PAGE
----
When performing a WiFi network security audit, it is important to identify hidden network names, also known as ESSID under the 802.11 standard.

Before connecting, or even attempting to connect to a wireless network, its name must be known. Furthermore, in case of WPA/WPA2 security type networks, an ESSID is required to verify the Pre-Shared Key (PSK), the encryption key.

Usually, WiFi network access points send their network name as one of the Information Elements that are included in some of the management type frames, more precisely, the beacons (type=0x00, subtype=0x05) with the information element which identifier is 0. This parameter structure is shown as follows:

SSID information element on hidden WiFi networks

For some years, the main manufacturers of WiFi devices operating on AP mode have been giving the option to configure the devices to hide their network names. This has been implemented as a security feature to prevent unwanted connections, since the network name is one of the required parameters to establish connection, although it has an important design flaw.

How to Obtain Hidden WiFi Network Name (ESSID) Length

Even when a network name is not provided, most devices operating on AP mode send the Information Element that includes the network name as a field containing a hexadecimal 0x00 value, as well as its length.

This piece of information is a first approximation to obtaining the hidden WiFi network name. This is also frequent in corporate environments, where network names are usually self-explanatory or follow a certain deducible pattern, therefore it is possible to predict all network names from one of them by knowing their length.

How to Obtain a Hidden WiFi Network Name (ESSID)

A client device trying to connect to a WiFi network sends a Probe Request type frame to the AP and requests certain information from the AP while sending client device information to the AP. This information is sent to the client device through another frame known as Probe Response (type=0x00, subtype=0x05). This information exchange initiates the association process of the station with the AP.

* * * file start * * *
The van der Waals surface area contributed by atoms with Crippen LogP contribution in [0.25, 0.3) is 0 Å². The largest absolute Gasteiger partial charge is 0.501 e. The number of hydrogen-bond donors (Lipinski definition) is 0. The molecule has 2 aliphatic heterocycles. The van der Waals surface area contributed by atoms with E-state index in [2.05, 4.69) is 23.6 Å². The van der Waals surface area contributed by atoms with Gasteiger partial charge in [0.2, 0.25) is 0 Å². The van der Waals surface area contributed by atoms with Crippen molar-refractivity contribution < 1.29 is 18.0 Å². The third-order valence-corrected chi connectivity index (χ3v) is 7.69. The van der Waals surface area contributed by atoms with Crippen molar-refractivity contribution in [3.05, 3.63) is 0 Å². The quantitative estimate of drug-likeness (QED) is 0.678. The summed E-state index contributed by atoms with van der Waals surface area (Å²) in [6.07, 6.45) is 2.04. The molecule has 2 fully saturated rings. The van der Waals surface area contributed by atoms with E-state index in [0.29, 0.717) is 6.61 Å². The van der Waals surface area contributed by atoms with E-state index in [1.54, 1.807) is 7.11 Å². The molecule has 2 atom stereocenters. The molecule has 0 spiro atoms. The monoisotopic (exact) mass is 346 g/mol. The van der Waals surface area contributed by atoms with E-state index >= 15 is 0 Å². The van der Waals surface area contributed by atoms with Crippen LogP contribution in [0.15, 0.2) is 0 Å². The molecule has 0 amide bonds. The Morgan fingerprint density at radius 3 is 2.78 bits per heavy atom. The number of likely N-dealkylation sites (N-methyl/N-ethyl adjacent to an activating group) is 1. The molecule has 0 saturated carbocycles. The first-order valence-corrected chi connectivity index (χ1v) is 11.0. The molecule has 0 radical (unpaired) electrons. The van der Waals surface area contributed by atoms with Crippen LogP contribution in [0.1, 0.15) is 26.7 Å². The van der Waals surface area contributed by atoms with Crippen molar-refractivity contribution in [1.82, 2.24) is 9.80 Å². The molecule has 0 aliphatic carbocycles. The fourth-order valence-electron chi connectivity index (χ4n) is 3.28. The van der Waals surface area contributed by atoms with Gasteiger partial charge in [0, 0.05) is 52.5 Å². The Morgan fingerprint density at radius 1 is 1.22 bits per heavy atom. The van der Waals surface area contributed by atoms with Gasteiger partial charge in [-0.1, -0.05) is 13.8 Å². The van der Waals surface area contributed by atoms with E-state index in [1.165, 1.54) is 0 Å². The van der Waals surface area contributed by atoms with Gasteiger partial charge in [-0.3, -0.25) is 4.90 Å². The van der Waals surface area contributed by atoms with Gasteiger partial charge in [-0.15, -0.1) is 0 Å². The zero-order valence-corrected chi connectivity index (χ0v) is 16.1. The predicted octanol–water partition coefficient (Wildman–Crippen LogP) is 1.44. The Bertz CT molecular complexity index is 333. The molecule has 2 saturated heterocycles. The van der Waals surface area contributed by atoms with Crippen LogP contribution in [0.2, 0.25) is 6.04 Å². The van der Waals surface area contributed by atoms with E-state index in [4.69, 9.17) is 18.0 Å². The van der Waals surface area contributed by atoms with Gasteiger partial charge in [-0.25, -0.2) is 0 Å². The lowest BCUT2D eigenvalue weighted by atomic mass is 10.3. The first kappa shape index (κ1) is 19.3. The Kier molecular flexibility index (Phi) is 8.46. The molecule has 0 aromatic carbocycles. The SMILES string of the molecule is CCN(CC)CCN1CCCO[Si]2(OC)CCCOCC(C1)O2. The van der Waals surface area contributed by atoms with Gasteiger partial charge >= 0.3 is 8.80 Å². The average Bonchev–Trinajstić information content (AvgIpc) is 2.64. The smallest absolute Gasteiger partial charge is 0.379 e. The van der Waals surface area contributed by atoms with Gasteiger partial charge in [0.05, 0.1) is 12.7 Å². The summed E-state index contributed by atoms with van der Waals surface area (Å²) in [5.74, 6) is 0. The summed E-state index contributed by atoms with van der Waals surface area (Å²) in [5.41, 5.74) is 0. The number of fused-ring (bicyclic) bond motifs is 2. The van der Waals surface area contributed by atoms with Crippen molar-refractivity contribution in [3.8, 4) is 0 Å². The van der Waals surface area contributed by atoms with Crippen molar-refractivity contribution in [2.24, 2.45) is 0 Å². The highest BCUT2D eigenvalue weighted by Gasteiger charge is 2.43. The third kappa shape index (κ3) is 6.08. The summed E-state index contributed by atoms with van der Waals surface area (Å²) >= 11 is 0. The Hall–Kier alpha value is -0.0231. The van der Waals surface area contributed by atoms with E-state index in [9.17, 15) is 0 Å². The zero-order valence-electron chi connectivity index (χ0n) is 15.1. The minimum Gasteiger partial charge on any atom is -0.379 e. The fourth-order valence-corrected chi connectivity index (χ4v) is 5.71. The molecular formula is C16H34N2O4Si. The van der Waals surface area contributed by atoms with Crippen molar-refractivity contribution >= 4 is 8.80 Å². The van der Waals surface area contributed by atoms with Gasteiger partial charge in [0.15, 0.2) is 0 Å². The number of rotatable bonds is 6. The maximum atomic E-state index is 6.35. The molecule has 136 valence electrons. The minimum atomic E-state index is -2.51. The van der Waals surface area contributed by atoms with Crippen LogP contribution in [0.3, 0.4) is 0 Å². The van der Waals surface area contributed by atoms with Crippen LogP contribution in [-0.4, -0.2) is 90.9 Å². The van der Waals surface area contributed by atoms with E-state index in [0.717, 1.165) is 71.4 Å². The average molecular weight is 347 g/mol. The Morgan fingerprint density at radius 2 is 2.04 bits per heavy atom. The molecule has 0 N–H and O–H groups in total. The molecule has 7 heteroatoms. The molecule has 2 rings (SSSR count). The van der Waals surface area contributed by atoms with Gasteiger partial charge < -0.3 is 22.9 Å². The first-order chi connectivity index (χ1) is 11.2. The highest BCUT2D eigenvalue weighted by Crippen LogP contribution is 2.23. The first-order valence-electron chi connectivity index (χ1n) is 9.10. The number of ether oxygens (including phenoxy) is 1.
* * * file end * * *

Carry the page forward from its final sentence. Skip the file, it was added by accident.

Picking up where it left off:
The network name is part of the information sent to the network and since these types of frames are usually not encrypted or protected, it is possible to obtain the network name by monitoring WiFi traffic with a sniffer until a registered client connects to the network, or forcing an already connected client to reconnect to the network.

Hidden WiFi Network Attacks

After some research we have found that there is an Information Element message that can be sent through the Probe Request type frames, used for a Station to request another IE to a different Station. It is then possible to request an AP that is not transmitting the network name to kindly send us that parameter in a Probe Response packet.

Since this is an optional Information Element which is hardly ever used (although it is defined in the 802.11-2007 standard), most AP firmwares have not implemented or have completely ignored its behavior, therefore the use of this “functionality” is highly limited. We have tested several models and we have concluded that this flaw is found in older Android versions when using an external software to create an AP, as well as in some older D-Link models.

Is a Hidden WiFi Network Secure?

Not at all. Hiding a SSID only offers a layer of “security through obscurity”, and if the router has a vulnerable firmware or there is at least one client connected to the network, then the WiFi network name can be obtained as it’s expose to WiFi packet capture software. With Acrylic WiFi Free sniffer, the hidden networks appear in red once they are identified through the WiFi network traffic automatic analysis.